Thursday, October 3, 2013

Coming of Age in Mississippi by Anne Moody

Anne Moody tells her life from when she was small to age 24, growing up in rural Mississippi. The book was published in 1968, when she was 28.  Online, you can only see a few pictures of her, because since then she has kept herself out of the limelight.  Her story made an enormous impact on the country at the time, particularly among educated whites who were ignorant of what sort of life blacks were living at that time – whether in the Northern cities or in Mississippi where Anne grew up.  Smart, determined to be educated and to make something of herself, Anne lived in a world where “her kind” was ostracized from opportunity and kept so by the threat of violence and reprisal against anyone trying to change their world. 

Anne early on saw the dilemma her race was chained to, and she did try to walk the line - to survive but to keep her soul intact.   While working for white women, some tried to break her spirit, while others gave her the nurturing she needed.  She had to make hard decisions about where to go and who to live with.   She attended college only to realize there were no jobs waiting for her – unless she wanted to be a teacher and support the “separate but equal” establishment that helped ensure blacks’ secondary status.

In the end, there was the Movement.  Anne joined the NCAAP in Jackson, Mississippi, where she was going to college.  She writes stirringly of the hard work and dedication shown by many like herself, and by people who had come down to the South to try and register blacks to vote.  But they were living with fear.  Being followed by cars out on country dirt roads at night, men busting into their houses looking for them, groups of KKK’s burning houses - houses with children inside.  Anne breaks up her time with the Movement by going and living with relatives in New Orleans, where she waitresses and tries to forget the oppression that exists in Southern rural areas.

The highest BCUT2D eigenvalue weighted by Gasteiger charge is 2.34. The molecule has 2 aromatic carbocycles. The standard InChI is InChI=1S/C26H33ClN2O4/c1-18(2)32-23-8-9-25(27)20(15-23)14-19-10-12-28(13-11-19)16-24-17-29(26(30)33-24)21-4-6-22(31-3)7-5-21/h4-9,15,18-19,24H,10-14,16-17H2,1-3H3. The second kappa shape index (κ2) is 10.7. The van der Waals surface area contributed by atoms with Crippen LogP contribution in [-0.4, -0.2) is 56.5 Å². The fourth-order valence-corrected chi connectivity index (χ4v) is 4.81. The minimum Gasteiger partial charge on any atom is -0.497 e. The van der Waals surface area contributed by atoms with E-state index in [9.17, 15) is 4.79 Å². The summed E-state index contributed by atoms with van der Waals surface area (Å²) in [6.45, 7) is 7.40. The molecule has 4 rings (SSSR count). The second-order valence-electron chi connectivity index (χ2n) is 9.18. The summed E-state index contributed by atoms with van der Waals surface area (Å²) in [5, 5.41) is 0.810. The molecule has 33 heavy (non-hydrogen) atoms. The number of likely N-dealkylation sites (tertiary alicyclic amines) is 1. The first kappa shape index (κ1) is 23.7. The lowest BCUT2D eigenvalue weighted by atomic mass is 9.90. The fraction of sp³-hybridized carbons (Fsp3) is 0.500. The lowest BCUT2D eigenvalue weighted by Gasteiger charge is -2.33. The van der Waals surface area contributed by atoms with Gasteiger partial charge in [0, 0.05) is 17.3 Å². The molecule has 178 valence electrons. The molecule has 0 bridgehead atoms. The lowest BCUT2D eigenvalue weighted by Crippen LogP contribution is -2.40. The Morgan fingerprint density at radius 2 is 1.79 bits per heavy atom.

Ironically enough, it was when she started writing her story that Anne felt the impossibility of reversing people’s views and ever eradicating racism.  When she heard Martin Luther King’s “I have a dream” speech in Washington, she didn’t share his exultation.  Now, over 40 years later, blacks and whites do work and attend school together, but inequalities persist.  Many young blacks don’t learn how to handle expectations of a generic workplace – they are tuned into their inner culture, not getting fitted to balance the demands of the outside world with their own need for affirmation.  Almost all teens have a time of breaking away and experimenting with what they want, what they think is important.  But some young people have an easier way back - back to school, to college, to jobs that can get you somewhere.

Why is her book still important?  Because she makes it real.  She doesn’t hide her feelings - whether it’s about her absent father, having white teachers for the first time in college, meeting gay people in the workplace, or her mother being hostile to her because Anne is trying to fight this thing, this life. 

I’m glad we have the book in our library, and I recommend it to everyone.  I wish she would tell the rest of her story.   You can access the catalog record here.

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